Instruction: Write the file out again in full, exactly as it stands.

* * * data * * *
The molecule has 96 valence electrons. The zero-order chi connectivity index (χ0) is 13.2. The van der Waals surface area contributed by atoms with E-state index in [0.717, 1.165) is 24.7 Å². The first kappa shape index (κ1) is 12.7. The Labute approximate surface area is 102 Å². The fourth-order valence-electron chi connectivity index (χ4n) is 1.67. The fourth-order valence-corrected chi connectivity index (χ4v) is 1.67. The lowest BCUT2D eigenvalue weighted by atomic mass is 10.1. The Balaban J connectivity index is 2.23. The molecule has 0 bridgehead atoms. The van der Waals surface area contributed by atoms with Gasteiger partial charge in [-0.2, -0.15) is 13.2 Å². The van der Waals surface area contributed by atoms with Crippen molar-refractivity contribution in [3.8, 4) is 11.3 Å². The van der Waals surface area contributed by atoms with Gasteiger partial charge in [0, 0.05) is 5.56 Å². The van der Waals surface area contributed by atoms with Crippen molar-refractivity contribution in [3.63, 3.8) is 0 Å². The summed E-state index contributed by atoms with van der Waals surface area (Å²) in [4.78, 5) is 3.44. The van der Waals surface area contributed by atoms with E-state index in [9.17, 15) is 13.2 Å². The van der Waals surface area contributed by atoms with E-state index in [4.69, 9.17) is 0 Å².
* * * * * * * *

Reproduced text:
The molecule has 96 valence electrons. The zero-order chi connectivity index (χ0) is 13.2. The van der Waals surface area contributed by atoms with E-state index in [0.717, 1.165) is 24.7 Å². The first kappa shape index (κ1) is 12.7. The Labute approximate surface area is 102 Å². The fourth-order valence-electron chi connectivity index (χ4n) is 1.67. The fourth-order valence-corrected chi connectivity index (χ4v) is 1.67. The lowest BCUT2D eigenvalue weighted by atomic mass is 10.1. The Balaban J connectivity index is 2.23. The molecule has 0 bridgehead atoms. The van der Waals surface area contributed by atoms with Gasteiger partial charge in [-0.2, -0.15) is 13.2 Å². The van der Waals surface area contributed by atoms with Crippen molar-refractivity contribution in [3.8, 4) is 11.3 Å². The van der Waals surface area contributed by atoms with Gasteiger partial charge in [0, 0.05) is 5.56 Å². The van der Waals surface area contributed by atoms with Crippen molar-refractivity contribution in [3.63, 3.8) is 0 Å². The summed E-state index contributed by atoms with van der Waals surface area (Å²) in [4.78, 5) is 3.44. The van der Waals surface area contributed by atoms with E-state index in [9.17, 15) is 13.2 Å². The van der Waals surface area contributed by atoms with E-state index in [4.69, 9.17) is 0 Å².